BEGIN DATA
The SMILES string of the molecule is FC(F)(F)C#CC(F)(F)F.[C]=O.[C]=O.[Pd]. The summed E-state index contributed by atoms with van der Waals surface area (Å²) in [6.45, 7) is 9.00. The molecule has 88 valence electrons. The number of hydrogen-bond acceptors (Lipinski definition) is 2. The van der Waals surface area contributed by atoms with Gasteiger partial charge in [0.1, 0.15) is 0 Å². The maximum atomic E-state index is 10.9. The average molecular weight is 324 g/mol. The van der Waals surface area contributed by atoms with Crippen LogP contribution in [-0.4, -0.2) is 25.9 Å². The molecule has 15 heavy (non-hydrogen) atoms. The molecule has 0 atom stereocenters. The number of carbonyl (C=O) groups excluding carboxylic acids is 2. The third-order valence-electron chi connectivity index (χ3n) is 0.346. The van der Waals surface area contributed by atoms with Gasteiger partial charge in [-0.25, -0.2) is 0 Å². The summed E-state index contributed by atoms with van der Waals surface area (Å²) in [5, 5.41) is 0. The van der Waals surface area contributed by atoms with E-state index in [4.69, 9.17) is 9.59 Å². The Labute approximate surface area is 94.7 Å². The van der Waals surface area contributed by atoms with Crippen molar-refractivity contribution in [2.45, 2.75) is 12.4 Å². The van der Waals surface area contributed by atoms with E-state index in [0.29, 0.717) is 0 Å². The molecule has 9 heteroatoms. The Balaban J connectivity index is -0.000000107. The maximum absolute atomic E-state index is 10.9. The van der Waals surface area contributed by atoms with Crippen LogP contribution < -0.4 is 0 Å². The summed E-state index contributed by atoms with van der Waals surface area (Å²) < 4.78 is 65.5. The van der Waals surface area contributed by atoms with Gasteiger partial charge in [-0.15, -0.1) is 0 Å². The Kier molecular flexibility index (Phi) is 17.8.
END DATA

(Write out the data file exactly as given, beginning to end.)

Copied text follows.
The SMILES string of the molecule is FC(F)(F)C#CC(F)(F)F.[C]=O.[C]=O.[Pd]. The summed E-state index contributed by atoms with van der Waals surface area (Å²) in [6.45, 7) is 9.00. The molecule has 88 valence electrons. The number of hydrogen-bond acceptors (Lipinski definition) is 2. The van der Waals surface area contributed by atoms with Gasteiger partial charge in [0.1, 0.15) is 0 Å². The maximum atomic E-state index is 10.9. The average molecular weight is 324 g/mol. The van der Waals surface area contributed by atoms with Crippen LogP contribution in [-0.4, -0.2) is 25.9 Å². The molecule has 15 heavy (non-hydrogen) atoms. The molecule has 0 atom stereocenters. The number of carbonyl (C=O) groups excluding carboxylic acids is 2. The third-order valence-electron chi connectivity index (χ3n) is 0.346. The van der Waals surface area contributed by atoms with Gasteiger partial charge in [-0.25, -0.2) is 0 Å². The summed E-state index contributed by atoms with van der Waals surface area (Å²) in [5, 5.41) is 0. The van der Waals surface area contributed by atoms with E-state index in [4.69, 9.17) is 9.59 Å². The Labute approximate surface area is 94.7 Å². The van der Waals surface area contributed by atoms with Crippen molar-refractivity contribution in [2.45, 2.75) is 12.4 Å². The van der Waals surface area contributed by atoms with E-state index in [0.29, 0.717) is 0 Å². The molecule has 9 heteroatoms. The Balaban J connectivity index is -0.000000107. The maximum absolute atomic E-state index is 10.9. The van der Waals surface area contributed by atoms with Crippen LogP contribution < -0.4 is 0 Å². The summed E-state index contributed by atoms with van der Waals surface area (Å²) < 4.78 is 65.5. The van der Waals surface area contributed by atoms with Gasteiger partial charge in [-0.15, -0.1) is 0 Å². The Kier molecular flexibility index (Phi) is 17.8.